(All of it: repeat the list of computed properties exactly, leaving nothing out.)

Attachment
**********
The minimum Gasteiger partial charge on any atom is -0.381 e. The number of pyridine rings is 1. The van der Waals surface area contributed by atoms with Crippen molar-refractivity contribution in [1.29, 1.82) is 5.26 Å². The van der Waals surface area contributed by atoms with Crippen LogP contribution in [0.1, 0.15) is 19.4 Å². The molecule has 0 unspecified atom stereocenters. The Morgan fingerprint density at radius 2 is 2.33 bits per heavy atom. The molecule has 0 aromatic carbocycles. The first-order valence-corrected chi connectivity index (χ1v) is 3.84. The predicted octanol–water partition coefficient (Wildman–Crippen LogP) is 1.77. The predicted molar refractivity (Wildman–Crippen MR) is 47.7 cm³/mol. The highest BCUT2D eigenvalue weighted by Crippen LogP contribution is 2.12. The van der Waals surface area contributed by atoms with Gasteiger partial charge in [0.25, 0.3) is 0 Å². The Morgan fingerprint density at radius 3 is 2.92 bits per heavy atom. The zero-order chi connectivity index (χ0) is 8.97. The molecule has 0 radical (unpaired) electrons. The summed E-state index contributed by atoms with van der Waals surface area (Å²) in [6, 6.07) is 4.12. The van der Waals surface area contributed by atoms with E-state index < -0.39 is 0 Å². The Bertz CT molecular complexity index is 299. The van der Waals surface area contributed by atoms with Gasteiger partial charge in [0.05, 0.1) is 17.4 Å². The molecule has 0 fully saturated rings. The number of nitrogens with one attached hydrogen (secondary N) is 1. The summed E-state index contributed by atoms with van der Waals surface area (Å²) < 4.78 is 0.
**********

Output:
The minimum Gasteiger partial charge on any atom is -0.381 e. The number of pyridine rings is 1. The van der Waals surface area contributed by atoms with Crippen molar-refractivity contribution in [1.29, 1.82) is 5.26 Å². The van der Waals surface area contributed by atoms with Crippen LogP contribution in [0.1, 0.15) is 19.4 Å². The molecule has 0 unspecified atom stereocenters. The Morgan fingerprint density at radius 2 is 2.33 bits per heavy atom. The molecule has 0 aromatic carbocycles. The first-order valence-corrected chi connectivity index (χ1v) is 3.84. The predicted octanol–water partition coefficient (Wildman–Crippen LogP) is 1.77. The predicted molar refractivity (Wildman–Crippen MR) is 47.7 cm³/mol. The highest BCUT2D eigenvalue weighted by Crippen LogP contribution is 2.12. The van der Waals surface area contributed by atoms with Gasteiger partial charge in [0.25, 0.3) is 0 Å². The Morgan fingerprint density at radius 3 is 2.92 bits per heavy atom. The zero-order chi connectivity index (χ0) is 8.97. The molecule has 0 radical (unpaired) electrons. The summed E-state index contributed by atoms with van der Waals surface area (Å²) in [6, 6.07) is 4.12. The van der Waals surface area contributed by atoms with E-state index < -0.39 is 0 Å². The Bertz CT molecular complexity index is 299. The van der Waals surface area contributed by atoms with Gasteiger partial charge in [0.05, 0.1) is 17.4 Å². The molecule has 0 fully saturated rings. The number of nitrogens with one attached hydrogen (secondary N) is 1. The summed E-state index contributed by atoms with van der Waals surface area (Å²) < 4.78 is 0.